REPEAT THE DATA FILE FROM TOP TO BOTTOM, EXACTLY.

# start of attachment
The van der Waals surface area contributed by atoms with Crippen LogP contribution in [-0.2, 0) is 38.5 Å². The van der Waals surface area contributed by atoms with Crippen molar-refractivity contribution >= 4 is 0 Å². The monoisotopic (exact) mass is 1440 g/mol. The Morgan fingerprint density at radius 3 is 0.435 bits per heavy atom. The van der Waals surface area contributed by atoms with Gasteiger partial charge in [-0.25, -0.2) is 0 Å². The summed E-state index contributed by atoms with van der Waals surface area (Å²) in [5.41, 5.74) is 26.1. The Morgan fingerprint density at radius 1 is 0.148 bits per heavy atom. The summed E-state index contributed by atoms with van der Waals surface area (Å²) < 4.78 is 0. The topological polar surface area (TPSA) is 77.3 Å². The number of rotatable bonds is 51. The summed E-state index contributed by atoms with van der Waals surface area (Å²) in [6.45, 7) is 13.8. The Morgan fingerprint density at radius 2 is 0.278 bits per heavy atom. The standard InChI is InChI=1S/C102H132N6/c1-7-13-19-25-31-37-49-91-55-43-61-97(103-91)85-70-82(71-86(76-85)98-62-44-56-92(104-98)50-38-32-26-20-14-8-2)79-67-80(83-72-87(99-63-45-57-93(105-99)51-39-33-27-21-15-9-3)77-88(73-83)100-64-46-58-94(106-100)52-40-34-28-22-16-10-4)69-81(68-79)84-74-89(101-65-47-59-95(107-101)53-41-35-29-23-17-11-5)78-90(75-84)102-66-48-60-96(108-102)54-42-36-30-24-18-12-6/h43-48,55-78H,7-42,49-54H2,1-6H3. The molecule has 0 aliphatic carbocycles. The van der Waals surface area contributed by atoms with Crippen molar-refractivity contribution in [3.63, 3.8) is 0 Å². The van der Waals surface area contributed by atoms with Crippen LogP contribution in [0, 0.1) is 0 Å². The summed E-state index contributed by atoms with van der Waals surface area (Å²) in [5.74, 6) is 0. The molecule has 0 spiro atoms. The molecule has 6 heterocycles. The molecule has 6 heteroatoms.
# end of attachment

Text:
The van der Waals surface area contributed by atoms with Crippen LogP contribution in [-0.2, 0) is 38.5 Å². The van der Waals surface area contributed by atoms with Crippen molar-refractivity contribution >= 4 is 0 Å². The monoisotopic (exact) mass is 1440 g/mol. The Morgan fingerprint density at radius 3 is 0.435 bits per heavy atom. The van der Waals surface area contributed by atoms with Gasteiger partial charge in [-0.25, -0.2) is 0 Å². The summed E-state index contributed by atoms with van der Waals surface area (Å²) in [5.41, 5.74) is 26.1. The Morgan fingerprint density at radius 1 is 0.148 bits per heavy atom. The summed E-state index contributed by atoms with van der Waals surface area (Å²) < 4.78 is 0. The topological polar surface area (TPSA) is 77.3 Å². The number of rotatable bonds is 51. The summed E-state index contributed by atoms with van der Waals surface area (Å²) in [6.45, 7) is 13.8. The Morgan fingerprint density at radius 2 is 0.278 bits per heavy atom. The standard InChI is InChI=1S/C102H132N6/c1-7-13-19-25-31-37-49-91-55-43-61-97(103-91)85-70-82(71-86(76-85)98-62-44-56-92(104-98)50-38-32-26-20-14-8-2)79-67-80(83-72-87(99-63-45-57-93(105-99)51-39-33-27-21-15-9-3)77-88(73-83)100-64-46-58-94(106-100)52-40-34-28-22-16-10-4)69-81(68-79)84-74-89(101-65-47-59-95(107-101)53-41-35-29-23-17-11-5)78-90(75-84)102-66-48-60-96(108-102)54-42-36-30-24-18-12-6/h43-48,55-78H,7-42,49-54H2,1-6H3. The molecule has 0 aliphatic carbocycles. The van der Waals surface area contributed by atoms with Crippen molar-refractivity contribution in [3.63, 3.8) is 0 Å². The van der Waals surface area contributed by atoms with Crippen LogP contribution in [0, 0.1) is 0 Å². The summed E-state index contributed by atoms with van der Waals surface area (Å²) in [5.74, 6) is 0. The molecule has 0 spiro atoms. The molecule has 6 heterocycles. The molecule has 6 heteroatoms.